Somebody egging your car is one the worst pranks ever. It can permanently damage the paint job and if you don’t discover the egg before it dries, getting it off of the car is going to be a big job.
Regardless of whether it was a Halloween prank or just someone with an axe to grind, if your vehicle has been egged, time is of the essence. When the egg white has time to harden it can eat into the top layer of your vehicle's finish and etch into the clear coat. In addition, the impact of the egg may chip the paint. The damage will need to be repaired and the egg will need to be removed as soon as possible.
Following are a few methods for how to deal with this most dastardly of deeds.
Method 1 of 5: Spray it off
If you notice the prank before the egg has time to dry, simply get out the hose and spray it off.
- Car wash solution
- Washing mitt
Step 1: Get out a hose or power washer and spray the affected parts of the car. If using a power washer, set it on a medium setting so as to not damage the paint. Spray off the egg and rinse the side of the car.
Step 2: Wash the car with the mitt. Mix car wash solution with water in the bucket per the manufacturer's instructions.
Use the washing mitt rinse the side of the car and make sure all of the shell has come off. If none of it has dried, removing the egg is pretty simple.
Step 3: Spray off the soap with the hose or power washer. Make sure all of the egg has been removed.
Unfortunately, rarely do you notice the damage before it has time to dry and if the egg has baked on in the hot sun, you have your work cut out for you. Let’s move on to some more rigorous removal methods.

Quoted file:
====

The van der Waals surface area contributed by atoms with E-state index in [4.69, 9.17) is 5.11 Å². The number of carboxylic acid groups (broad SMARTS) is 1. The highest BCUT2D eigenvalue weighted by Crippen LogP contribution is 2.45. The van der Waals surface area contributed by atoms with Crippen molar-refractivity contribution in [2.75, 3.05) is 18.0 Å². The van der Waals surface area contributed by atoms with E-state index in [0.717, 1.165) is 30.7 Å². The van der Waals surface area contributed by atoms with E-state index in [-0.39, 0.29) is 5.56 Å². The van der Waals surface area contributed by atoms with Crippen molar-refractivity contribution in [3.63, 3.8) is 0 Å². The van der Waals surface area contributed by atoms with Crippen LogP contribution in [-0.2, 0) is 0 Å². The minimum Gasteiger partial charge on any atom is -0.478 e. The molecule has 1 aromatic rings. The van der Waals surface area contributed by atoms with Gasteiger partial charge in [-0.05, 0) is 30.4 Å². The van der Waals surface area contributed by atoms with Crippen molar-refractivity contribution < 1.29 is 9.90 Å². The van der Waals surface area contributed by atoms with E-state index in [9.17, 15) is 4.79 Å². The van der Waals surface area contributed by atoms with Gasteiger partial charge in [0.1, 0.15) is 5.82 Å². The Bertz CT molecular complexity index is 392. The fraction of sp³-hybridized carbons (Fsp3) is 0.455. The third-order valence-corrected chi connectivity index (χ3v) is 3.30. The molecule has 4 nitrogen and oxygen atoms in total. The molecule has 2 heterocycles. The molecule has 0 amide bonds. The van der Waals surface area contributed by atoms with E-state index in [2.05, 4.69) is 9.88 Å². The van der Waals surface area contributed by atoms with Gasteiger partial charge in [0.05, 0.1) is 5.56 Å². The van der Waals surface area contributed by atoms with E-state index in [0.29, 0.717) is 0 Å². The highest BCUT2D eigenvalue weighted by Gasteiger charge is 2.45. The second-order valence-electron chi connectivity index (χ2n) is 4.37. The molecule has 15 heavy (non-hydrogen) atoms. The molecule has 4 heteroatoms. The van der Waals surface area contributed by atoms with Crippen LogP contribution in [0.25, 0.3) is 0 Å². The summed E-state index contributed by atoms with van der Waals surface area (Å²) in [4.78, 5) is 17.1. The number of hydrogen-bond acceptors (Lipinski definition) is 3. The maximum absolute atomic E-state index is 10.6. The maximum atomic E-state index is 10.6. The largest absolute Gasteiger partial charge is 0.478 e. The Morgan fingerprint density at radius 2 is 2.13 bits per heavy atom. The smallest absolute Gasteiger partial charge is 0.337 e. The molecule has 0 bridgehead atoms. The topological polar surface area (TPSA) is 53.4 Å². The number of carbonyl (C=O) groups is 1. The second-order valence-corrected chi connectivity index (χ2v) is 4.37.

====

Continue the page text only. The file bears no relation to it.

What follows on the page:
Method 2 of 5: Soak the stain
- Hot water
- Scrub brush or mitt
- Spray bottle
Step 1: Put very hot water combined with car washing soap into a spray bottle. Spray the solution on the dried egg.
Make sure it is soaked completely through. Allow the water and soap solution to sit on the egg until the egg starts to soften up.
Step 2: Use a soft scrub brush or a washing mitt to remove the egg stain. This may take some scrubbing, and you may need to re-soak the egg stain with the water and soap solution.
- Tip: If the water and soap solution doesn’t do the trick, you can try a 50/50 mixture of water and white vinegar. However, it is possible that this solution will do slight damage to the clear coat.
Method 3 of 5: Use FW1 Cleaning Waterless Wash & Wax
- Cloth, microfiber
- FW1 Cleaning Waterless Wash
- Plastic scraper
Step 1: Spray the product directly on the egg stain. Allow it to sit for roughly 10 minutes.
Step 2: Wipe off the egg stain. If necessary, scrape off the stain with a plastic scraper until it is all gone.
Step 3: Wipe off any remaining residue with a microfiber cloth.
Step 4: If necessary, repeat these steps until the stain is completely gone.
Method 4 of 5: Using brake fluid
Brake fluid can be effective at removing dried egg stains. It can be purchased at any auto supply store. Use a heavy-duty paper towel or dishtowel folded into a square to apply the brake fluid.
- Brake fluid
- Towel or heavy-duty paper towel
Step 1: Spray the brake fluid onto the towel and use it to wipe the egg off. You may have to wipe it a couple of times.
- Warning: The brake fluid may damage the paint slightly. It if does, move to Method 5.
Method 5 of 5: Buff it out
If any of the above removal methods have damaged the paint, or the egg chipped the paint, you may need to sand and buff the damage.
- Buffing compound
- Buffing pad, 100 percent wool
- Polishing pad and product
- Sandpaper, 1,000-grit
- Spray detailer
- Variable speed polisher
Step 1: Sand the damaged or stained spot with wet 1,000-grit sandpaper. Sand it lightly until the stain or chip in the paint is gone.
Step 2: Buff the sanding marks out. Use a variable speed polisher.
Start the process with a 100 percent wool buffing pad and a buffing compound. This can be purchased at most auto supply stores.
Step 3: Polish over any marks left from buffing. The sanding scratches should now be gone but there will be swirl marks on the surface left from the wool buffing pad.
Switch to a soft polishing pad and a finishing polish product. Run the buffer at high speed to remove the swirl marks.
Step 4: Use a spray detailer to finish off the job. This will give the damaged area a final clean.
If the damage is severe and buffing it out does not work, you may need to take the vehicle to professional body shop to have it assessed and the spot repainted.
This article originally appeared on YourMechanic.com as How to Remove Egg Stains From Your Car's Paint Job and was authored by Mark Vallet.